Discussion Ready Data

Satellites don’t make decisions, humans do

Technology provides insights. Or so people seem to think. Or so people seem to want to think. With the introduction of every new technology, there is a wave of hope and false belief that finally the silver bullet has arrived. Truth is: that silver bullet did not arrive. Insight is not created from data by algorithms, insight happens at the human side of the equation.

This blog explores this dynamic by analysing the GIS & Remote Sensing world of the past 20 years.

Let’s start with a quote:

“In recent years, the nascent satellite sector and related fields like geospatial data analysis have received hundreds of millions of dollars in private investment, but profitable exits are still few and far between.”

Why is that?

I think it is because of the tendency of the tech sector in general and the Remote Sensing sector specifically to have:

  1. A disproportionate narcissistic focus on attributes of self

  2. Failure to recognize in which markets tech can have highest leverage

  3. A disproportionate narcissistic focus on attributes of self or, Failure to learn

GIS in 1999: decision support systems

When I was a student, back in the 90s, GIS (geographic information system) was the thing. It was blockchain, YouTube and AI in one. In other words, in the 90s, GIS was bigger than the Internet. People, especially policy makers, saw the potential of map based analysis and before you knew DSS got introduced: Decision Support Systems. Because, if we have not only all the data we already had, but a combination with geographical data, the possibilities are endless! If we have enough data, we can model the world and the computer will figure out the optimal answer. We don’t have to make decisions anymore.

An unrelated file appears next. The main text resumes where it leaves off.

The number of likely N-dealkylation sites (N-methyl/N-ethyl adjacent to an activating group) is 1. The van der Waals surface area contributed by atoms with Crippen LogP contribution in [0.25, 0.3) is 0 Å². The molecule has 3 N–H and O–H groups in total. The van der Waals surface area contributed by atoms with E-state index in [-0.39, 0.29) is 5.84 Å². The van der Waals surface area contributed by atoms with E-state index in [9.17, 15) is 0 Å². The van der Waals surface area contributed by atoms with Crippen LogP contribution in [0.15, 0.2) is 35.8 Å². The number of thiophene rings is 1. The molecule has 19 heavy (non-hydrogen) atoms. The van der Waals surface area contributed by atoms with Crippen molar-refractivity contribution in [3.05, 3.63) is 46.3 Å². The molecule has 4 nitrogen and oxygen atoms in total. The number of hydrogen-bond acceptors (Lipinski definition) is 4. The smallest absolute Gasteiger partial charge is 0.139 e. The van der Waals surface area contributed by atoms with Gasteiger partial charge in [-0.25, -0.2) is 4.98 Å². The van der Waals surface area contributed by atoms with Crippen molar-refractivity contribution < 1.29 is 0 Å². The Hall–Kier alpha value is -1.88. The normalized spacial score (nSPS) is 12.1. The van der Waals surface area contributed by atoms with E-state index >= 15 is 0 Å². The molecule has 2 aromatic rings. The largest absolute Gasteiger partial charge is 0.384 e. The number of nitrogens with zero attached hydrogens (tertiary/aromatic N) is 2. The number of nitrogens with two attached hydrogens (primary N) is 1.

It took only a few years for those people to realise that computers making decisions is, at best, a very romantic idea. No problem, enter DSSDiscussion Support Systems. Reflection, learning, insight:

“Systems and data shouldn’t make decisions; decision making should be done in the political domain, by humans.”

There are also domains where this insight has not sunk in yet, like with our friends at the military.

In other words: with the introduction of (every) new technology a new hope follows its wake, where people really want to believe problems magically disappear. The technology and its attributes get glorified by the believers, reality strikes back, disappointment follows, and technology finds its proper place in the human discourse.

0 to 1: perfectionists are nihilists

Related to this inflated belief in the promises of new technology is usually the boom of startups and initiatives around it. They are all disruptive. And they all promise the world.